Kyle Kelm is that guy.  He has a good outside shooting stroke, but he needs it to be more consistent if he’s going to help the team fix its major spacing issue.  This is why the SMSU game was so troubling; Kelm seemed more comfortable on the outside, yet he was almost forcing himself to play that four spot underneath as a prototypical power forward.

Kelm bulked up this offseason, this much is obvious.  His arms and legs are noticeably stronger, but that doesn’t mean he needs to camp out on the block like Ant Hill did.  On the contrary, it should only mean that when he is down low, he can use that extra strength to power through defenders.  It doesn’t mean he needs to spend any more time on the block.  If you are a perimeter-shooting power forward, by all means continue to be that player.  I don’t think anyone is arguing Steve Novak should have played more down low at Marquette.

Find the player who can draw opponents to the outside at the four position, and the Panthers will find the key they need to open up the offensive locked door.

Horizon League Power Rankings (Dec. 6 – Dec. 13)

The Horizon League drops to 11th in conference RPI following a rough week for some league members.

The league returned to non-conference play following a week of conference matchups, and some teams fared much better than others.  See who’s up, who’s down in this weeks power rankings!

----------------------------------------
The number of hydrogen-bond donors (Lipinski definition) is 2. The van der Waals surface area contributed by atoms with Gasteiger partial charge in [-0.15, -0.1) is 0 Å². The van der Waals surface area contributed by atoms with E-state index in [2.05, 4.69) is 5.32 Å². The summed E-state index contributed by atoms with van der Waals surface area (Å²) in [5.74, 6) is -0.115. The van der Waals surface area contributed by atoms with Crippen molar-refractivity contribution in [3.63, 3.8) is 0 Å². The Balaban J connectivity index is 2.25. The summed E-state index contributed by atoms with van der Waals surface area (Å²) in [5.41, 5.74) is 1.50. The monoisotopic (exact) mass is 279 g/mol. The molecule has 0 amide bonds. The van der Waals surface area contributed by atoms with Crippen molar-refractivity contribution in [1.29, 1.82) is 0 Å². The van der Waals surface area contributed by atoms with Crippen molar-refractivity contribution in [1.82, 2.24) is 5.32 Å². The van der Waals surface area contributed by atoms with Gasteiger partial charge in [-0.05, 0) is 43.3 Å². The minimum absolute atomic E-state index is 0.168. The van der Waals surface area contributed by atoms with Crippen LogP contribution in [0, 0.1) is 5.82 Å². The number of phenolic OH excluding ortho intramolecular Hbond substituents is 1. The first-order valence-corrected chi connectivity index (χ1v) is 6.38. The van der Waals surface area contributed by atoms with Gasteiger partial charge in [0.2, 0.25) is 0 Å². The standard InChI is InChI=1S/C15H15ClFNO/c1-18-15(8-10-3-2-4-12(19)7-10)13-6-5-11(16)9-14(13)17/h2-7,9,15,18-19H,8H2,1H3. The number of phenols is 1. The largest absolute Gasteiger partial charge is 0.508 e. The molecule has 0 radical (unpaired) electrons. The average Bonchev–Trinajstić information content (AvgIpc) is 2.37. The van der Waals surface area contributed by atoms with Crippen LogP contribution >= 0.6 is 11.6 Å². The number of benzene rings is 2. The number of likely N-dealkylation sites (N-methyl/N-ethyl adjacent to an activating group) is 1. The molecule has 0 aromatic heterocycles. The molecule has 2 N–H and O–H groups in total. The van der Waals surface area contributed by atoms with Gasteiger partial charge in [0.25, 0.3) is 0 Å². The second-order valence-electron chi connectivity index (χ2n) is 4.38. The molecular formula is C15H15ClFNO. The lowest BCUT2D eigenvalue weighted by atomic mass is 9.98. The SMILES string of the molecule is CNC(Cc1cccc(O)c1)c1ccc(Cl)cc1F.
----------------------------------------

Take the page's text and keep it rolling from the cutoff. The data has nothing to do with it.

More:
In descending order…

10. Youngstown State (Overall Record: 4-4, Conference Record: 0-2, RPI: 229)

Recent Results: Lost to Robert Morris 90-60, Beat Malone College (non-DI) 78-62

If there’s one thing we can tell about these Penguins, it’s that they’re not ready to contend in the Horizon League.  Youngstown State was absolutely throttled by an average Robert Morris team, and that has earned them the unenviable distinction of the worst team in the Horizon League.  Coach Jerry Slocum probably doesn’t deserve to coach this team next year, but in all likelihood, he will.

Up Next: Thursday at North Carolina State (5-3)

9. UIC (3-6, 0-2, 252)

Recent Results: Lost to Illinois State 53-43

Yes, I know they lost the only game they played this week, but to be honest, the only reason they moved up in the rankings was because of how poorly Youngstown State has played.  Against the Illinois State Redbirds, senior Paul Carter was the only guy out there with any game.  He accounted for 16 of the team’s 42 points and 11 of the team’s 29 rebounds.  The Flames need Zavion Neely to step up or else they could be back in the cellar in no time.

Up Next: Tuesday at Northern Illinois (2-4)

8. Green Bay (3-7, 1-1, 151)

Recent Results: Lost to Duquesne 81-71, Lost to Buffalo 78-64, Lost to Wisconsin 70-56

If not for a hard-fought loss against the Badgers, Green Bay might be even lower than the eighth spot.  Facing a shortage on guards after Seth Evans was ruled out against Wisconsin (flu), Coach Brian Wardle took the redshirt off freshman Kam Cerroni.  Cerroni, coming back after tearing his ACL in high school, had a game he soon hopes to forget.  There’s not going to be anybody else for Coach Wardle to pull off the bench at this point in the season.  He has to hope that guys will come together and learn on the fly.  An easier schedule in the next couple weeks should help with that.

Up Next: Monday vs. North Dakota (3-6)

7. Valparaiso (4-4, 2-0, 107)

Recent Results: Lost to (#18) Purdue 76-58, Lost to Toledo 75-72

A horrendous loss to Toledo drops Valpo to seventh this week.  The loss gives former Green Bay coach Tod Kowalczyk his first victory with the Rockets.  Coach Homer Drew would probably like nothing more than to get healthy over the next few games so the Crusaders can continue their solid play in the conference portion of the schedule.